There have been multiple advances in assisted reproductive technology (ART) since the time of its birth. However, one group remains the most challenging – poor responders that make up to 9% to 24% of patients who are seeking therapy at ART clinics.[1]

Attempts to overcome the poor response have been made by many controlled ovarian stimulation (COS) protocols and addition of adjuvants before or during the stimulation, but none have proved successful.[2] This is attributed to a low number of antral follicular count (AFC). A small pool of quiescent primordial follicles remains in the ovaries of these patients, which could potentially contribute to a higher yield of oocytes.[3],[4],[5]

Autologous bone marrow-derived stem cells in ovarian rejuvenation

Recently, with the emergence of regenerative medicine, many studies have successfully used stem cells or platelet-rich plasma (PRP) for ovarian rejuvenation.

Bone marrow-derived stem cells (BMDSCs) are a type of adult stem cell with low immunogenicity and they have the potential of renewing themselves and differentiating into different tissue cells.[6] The exact mechanism to explain how the BMDSCs can activate residual follicles in those who are poor responders remains unknown, but various theories have been proposed to achieve tissue regeneration.

One of the theories is the Homing phenomenon where BMDSCs directly and impulsively migrate to the defective microenvironment and repair under the stimulation of multiple factors, which facilitates ovarian recovery. BMDSCs differentiate into a variety of cells such as theca cells, granulosa cells, corona radiata cells, and vascular endothelial cells.[7]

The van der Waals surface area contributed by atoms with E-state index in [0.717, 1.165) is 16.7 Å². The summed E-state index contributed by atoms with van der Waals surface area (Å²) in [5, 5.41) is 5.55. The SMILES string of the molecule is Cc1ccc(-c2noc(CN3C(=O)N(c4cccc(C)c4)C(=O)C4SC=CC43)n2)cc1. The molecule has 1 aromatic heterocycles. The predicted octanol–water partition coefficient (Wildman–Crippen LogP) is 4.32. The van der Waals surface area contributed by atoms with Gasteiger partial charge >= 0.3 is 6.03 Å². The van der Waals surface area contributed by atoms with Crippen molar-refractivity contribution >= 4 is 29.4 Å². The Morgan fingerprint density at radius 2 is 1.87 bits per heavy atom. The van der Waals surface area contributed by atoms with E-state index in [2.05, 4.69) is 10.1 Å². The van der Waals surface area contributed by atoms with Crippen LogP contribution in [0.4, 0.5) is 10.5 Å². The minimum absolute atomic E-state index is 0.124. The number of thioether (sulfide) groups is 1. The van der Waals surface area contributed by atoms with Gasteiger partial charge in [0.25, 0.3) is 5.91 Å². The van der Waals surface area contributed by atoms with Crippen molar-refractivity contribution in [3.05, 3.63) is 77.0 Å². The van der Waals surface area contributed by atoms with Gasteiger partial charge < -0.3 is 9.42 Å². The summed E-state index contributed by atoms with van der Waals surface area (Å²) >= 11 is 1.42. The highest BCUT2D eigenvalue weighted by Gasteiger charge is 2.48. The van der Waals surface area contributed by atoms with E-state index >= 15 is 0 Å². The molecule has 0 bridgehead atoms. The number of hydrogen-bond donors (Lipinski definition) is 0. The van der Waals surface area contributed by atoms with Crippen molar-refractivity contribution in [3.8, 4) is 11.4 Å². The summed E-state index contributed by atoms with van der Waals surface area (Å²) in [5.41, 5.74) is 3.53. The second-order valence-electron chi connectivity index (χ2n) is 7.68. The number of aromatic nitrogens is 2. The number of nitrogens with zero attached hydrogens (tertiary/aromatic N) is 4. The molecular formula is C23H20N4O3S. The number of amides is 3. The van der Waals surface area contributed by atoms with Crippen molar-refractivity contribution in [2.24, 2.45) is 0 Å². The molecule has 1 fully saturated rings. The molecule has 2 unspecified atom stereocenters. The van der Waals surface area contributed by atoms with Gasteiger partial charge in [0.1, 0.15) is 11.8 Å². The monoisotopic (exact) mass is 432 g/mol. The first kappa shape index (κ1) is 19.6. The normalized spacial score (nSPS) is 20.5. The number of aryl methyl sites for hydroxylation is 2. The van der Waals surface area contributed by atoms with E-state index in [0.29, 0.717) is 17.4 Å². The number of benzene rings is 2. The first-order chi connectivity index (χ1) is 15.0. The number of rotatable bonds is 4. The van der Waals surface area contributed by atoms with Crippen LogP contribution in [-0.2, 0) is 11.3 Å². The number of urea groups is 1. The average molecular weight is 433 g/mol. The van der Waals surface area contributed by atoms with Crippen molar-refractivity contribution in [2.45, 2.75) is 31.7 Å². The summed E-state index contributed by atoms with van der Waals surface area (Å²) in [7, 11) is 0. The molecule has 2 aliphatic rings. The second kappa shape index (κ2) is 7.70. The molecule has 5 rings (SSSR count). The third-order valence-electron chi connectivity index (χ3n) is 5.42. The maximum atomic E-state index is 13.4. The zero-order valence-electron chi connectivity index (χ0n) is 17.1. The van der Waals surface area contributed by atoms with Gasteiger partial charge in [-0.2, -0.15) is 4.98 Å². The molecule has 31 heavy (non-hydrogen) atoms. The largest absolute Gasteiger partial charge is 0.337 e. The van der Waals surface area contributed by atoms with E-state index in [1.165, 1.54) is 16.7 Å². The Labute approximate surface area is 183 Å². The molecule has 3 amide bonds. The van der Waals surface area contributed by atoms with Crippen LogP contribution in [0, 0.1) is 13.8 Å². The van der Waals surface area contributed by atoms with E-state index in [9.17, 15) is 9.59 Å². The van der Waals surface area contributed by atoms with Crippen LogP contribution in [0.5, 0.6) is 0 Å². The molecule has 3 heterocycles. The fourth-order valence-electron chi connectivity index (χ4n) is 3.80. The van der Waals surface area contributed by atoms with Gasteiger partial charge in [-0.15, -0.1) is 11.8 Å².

Paracrine effects of stem cells have been evaluated for their ability to activate the preexisting quiescent follicles. BMDSCs secrete chemokines, growth factors, and hormones to influence adjacent cells (the paracrine effect). Paracrine signaling is important in anti-inflammation, immunoregulation, antiapoptosis, antifibrosis, and controlling oxidative stress, thus improving the microenvironment to promote the recovery of damaged tissues.[8]

Autologous bone marrow-derived stem cells (ABMDSCs) express genes relative to vascular endothelial growth factor (VEGF), fibroblast growth factor 2 (FGF-2), and interleukin-6 (IL-6) and promote angiogenesisin vivo and in vitro, thus stimulating neovascularization and facilitating blood perfusion to quiescent primordial follicles.[9]

ABMDSCs for ovarian rejuvenation are still under medical research. All subjects were made aware that this intervention is still under research and informed audio–visual consent was obtained. To find the genomic and epigenomic alterations in ABMDSCs, long-term follow-up will be necessary. ABMDSCs, unlike embryonic stem cells, are differentiated cell populations. Hence, there are less or no chances of uncontrolled multiplication.

Platelet-rich plasma in ovarian rejuvenation

PRP constitutes an autologous and highly concentrated platelet-rich solution of plasma which is prepared from the patient's own blood and contains a concentrated source of growth factors, namely VEGF, insulin-like growth factor-1 and 2 (IGF-1 and IGF-2), epidermal growth factor, transforming growth factor-beta, hormones, and cytokines.[10] Thus, PRP treatment may assist in tissue regeneration,[11] enhancement of anabolic signaling pathways,[12] cell differentiation and proliferation,[13] and angiogenesis.[14] Considering the angiogenic composition of the ovary and the pivotal influence of platelet-derived growth factors on vascular activation and stabilization, autologous PRP may have a therapeutic effect on ovarian tissue regeneration.[15]